Between courses, Nancy Andrus, who co-owns both Archery Summit and Pine Ridge with her husband, Gary Andrus, entertained us with background on the wine and stories of her husband's journey from Olympic skier to farmer. With elegance and sincerity, she explained in layman's terms the geography of Napa Valley, farming techniques, and background on the Pine Ridge philosophy. Really quite a nice occasion, as vintner dinners often are.

I found out about the Pine Ridge dinner on the winery's Web site calendar (http://www.pineridgewinery.com/), but the information about the few other vintner dinners I've been to has come to me by word of mouth. With this in mind, I started to wonder how anyone ever finds out about these dinners. After checking around, I found out that most restaurants maintain a list of customers whom they contact for such events. Jeffrey's, for instance, maintains an Excel spreadsheet of wine-loving customers who have shown consistent interest in eating chef David Garrido's foods. Fonda San Miguel, Sardine Rouge, the Four Seasons Cafe, Brio Vista, Ella's, Castle Hill Cafe, and Mirabelle maintain similar spreadsheets or databases.

Some restaurants, however, advertise their dinners in the restaurant. At Shoreline Grill, for instance, you can periodically find announcements at the front of the restaurant or in its check sleeves. Tocai of Austin does the same, in addition to maintaining a small database of interested customers. Other restaurants, such as Brio Vista, advertise their wine events in the Austin American-Statesman's XL Ent. and in The Austin Chronicle.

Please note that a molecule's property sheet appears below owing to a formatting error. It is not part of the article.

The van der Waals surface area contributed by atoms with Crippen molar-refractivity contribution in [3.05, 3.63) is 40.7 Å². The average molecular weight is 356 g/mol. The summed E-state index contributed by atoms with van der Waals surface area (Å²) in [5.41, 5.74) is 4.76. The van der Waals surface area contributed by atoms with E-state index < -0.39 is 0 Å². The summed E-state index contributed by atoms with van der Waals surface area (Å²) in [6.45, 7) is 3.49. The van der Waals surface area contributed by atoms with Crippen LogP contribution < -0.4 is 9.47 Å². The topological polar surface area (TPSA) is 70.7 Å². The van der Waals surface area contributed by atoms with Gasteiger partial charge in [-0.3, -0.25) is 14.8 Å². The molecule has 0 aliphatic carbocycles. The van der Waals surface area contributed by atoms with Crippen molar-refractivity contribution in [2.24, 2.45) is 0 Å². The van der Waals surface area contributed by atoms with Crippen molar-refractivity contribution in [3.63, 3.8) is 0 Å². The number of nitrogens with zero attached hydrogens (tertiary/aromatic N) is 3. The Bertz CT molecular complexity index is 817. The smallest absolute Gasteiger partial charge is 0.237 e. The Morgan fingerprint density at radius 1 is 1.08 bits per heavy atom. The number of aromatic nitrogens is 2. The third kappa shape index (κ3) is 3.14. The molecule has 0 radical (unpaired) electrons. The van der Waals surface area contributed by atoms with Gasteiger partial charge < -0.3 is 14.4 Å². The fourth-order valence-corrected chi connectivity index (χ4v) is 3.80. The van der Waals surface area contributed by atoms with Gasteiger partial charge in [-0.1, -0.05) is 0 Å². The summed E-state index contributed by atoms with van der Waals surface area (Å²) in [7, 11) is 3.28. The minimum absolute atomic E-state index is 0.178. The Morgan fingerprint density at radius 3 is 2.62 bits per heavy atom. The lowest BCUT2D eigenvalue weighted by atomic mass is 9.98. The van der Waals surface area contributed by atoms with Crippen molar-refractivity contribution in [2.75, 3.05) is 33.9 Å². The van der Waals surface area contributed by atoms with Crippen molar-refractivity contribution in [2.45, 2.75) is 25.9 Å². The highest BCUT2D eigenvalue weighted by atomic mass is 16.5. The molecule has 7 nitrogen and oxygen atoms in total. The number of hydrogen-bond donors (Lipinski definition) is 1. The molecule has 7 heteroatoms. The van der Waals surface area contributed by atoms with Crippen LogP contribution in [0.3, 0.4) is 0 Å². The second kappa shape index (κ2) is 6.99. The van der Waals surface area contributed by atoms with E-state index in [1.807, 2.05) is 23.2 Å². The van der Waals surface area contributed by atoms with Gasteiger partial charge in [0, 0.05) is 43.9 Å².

Another place to check for information about vintner dinners is the new wine megastore the GrapeVine Market, which will be co-hosting dinners with various restaurants around town. Its first dinner will take place at Ella's Restaurant on July 3. Wines from Bonny Doon Vineyard will be featured, and the highly eccentric vintner Randall Graham will preside over the dinner. GrapeVine will eventually list future vintner dinners on its Web site (http://www.grapevinemarket.com/).

Mirabelle Restaurant is also a good place to check. Michael Vilim, co-owner and general manager, is well-known throughout Austin for his impeccable wine-and-food pairing abilities. With a wealth of knowledge, Vilim and chef Jesse Torres plan to hold dinners once or twice a month.

Sardine Rouge, too, plans to host many wine events to accompany its French-centered wine menu. While still in development, the plans will most likely include vintner dinners, as well as some other wine dinners and tastings that should prove interesting to those wanting to learn more about wines from abroad.

Finally, if you're a Fonda San Miguel fan, don't miss the wine dinners it has planned for the fall. Owner Tom Gilliland and chef Roberto Santibañez will continue their exploration of wine and Mexican food pairing with a series of wine dinners scheduled about once every month. For a special millennium wine dinner, they'll even showcase some of Santibañez's skills with French and Spanish cuisines as well.

As I've mentioned, vintner dinners are hard to find. You just need to know where to look. Restaurants around town are consistently changing format and planning events shortly before they take place. If you're interested, you need to express your interest at your favorite restaurant; you'll never find Sasquatch if you don't seek it out.